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Uni-President's planned park ordered to undergo 2nd environmental study

TAIPEI, Taiwan -- The Environmental Protection Administration (EPA, 環保署) yesterday ruled that a second round of assessment is required on amusement park development plan by a subsidiary of the Uni-President conglomerate (統一).

In addition to its staggering 152-hectare footprint, the amusement park's location is planned within a protected zone that serves as the water source of Zengwen River (曾文溪), for which reason the EPA said that, a more stringent second round of assessment would accordingly be required.

The proposed site of the amusement park was also deemed by the Ministry of the Interior to be extremely sensitive to environmental pollution, in a rezoning plan completed on Oct. 17.

According to environmental organizations who oppose the plan, the amusement park is tantamount to a repeat of the ongoing controversy over the excessive land-utilization at Nantou's Cingjing Farm (清境農場). Environmental groups expressed disappointment that the conglomerate's development proposal has not been rejected outright by governing bodies, and vowed to preserve Taiwan's natural resources.

A company spokesperson expressed regret at the outcome, as approval has been delayed for a decade. The company stated that the amusement park is designed to utilize low-density development, with goals to preserve over 50 percent of greenery at the site while maintaining a “zero pollution” policy. The company also emphasized that the amusement park's site does not reside within the restricted zones surrounding Nanhua Dam (南化水庫), and Ching-Mien Reservoir (鏡面水庫集水區).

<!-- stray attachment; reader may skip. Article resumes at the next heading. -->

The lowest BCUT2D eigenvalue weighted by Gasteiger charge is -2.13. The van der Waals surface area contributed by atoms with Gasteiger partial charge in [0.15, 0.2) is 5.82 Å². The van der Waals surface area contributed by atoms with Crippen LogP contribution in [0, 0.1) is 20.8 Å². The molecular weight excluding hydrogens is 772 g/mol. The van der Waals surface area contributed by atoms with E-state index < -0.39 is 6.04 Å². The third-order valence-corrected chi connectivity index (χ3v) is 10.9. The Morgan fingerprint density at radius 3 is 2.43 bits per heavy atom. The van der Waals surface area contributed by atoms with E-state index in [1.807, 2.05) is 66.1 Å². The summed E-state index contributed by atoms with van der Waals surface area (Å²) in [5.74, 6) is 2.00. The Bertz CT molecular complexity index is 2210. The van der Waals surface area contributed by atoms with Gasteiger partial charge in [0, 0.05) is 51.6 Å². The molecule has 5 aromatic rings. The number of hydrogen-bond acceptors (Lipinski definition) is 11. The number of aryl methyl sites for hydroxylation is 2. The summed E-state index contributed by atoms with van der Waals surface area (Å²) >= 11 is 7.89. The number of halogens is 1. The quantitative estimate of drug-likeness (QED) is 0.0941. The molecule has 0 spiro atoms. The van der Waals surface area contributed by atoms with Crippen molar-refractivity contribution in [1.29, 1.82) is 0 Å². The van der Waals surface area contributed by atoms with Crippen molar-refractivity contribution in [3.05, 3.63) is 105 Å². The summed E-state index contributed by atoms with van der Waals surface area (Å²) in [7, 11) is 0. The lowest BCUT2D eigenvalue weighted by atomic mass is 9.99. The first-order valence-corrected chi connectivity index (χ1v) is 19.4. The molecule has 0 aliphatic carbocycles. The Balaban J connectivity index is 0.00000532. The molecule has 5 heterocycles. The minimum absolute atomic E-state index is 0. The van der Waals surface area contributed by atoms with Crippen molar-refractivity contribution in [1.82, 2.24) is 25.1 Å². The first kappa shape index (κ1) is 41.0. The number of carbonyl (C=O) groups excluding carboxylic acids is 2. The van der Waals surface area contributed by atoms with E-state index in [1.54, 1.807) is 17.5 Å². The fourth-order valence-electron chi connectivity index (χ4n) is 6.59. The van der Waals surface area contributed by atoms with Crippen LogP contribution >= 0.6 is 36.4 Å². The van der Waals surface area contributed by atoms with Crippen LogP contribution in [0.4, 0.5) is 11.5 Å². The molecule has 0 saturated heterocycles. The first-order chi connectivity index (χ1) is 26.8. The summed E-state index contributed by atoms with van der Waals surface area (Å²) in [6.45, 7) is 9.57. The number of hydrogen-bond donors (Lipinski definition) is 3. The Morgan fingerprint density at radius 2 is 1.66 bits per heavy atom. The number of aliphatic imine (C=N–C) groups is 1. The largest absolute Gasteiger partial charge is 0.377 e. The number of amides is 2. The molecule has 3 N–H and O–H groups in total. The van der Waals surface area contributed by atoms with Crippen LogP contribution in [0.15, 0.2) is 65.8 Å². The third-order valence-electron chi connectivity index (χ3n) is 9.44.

Meanwhile, the Taiwan Water Resources Protection Union (TWWPU, 台灣水資源保育聯盟) questioned whether the government is colluding with the company, as the proposal has been listed among the nation's major developments. The TWWPU also railed against TaiSugar Company's (台糖) decision to release agricultural land parcels, including the amusement park's site for industrial and commercial applications, adding that all similar proposals should be revoked henceforth.

A Tainan-based environmental organization expressed doubt on the company's claims that the amusement park will be able to achieve a “zero pollution” and “100-percent waste recycling” operation.

Members of the EPA's assessment committee stated that they ruled that a second round of evaluation is required as wastewater collection and processing plans for the amusement park supplied by the company were deemed inadequate.

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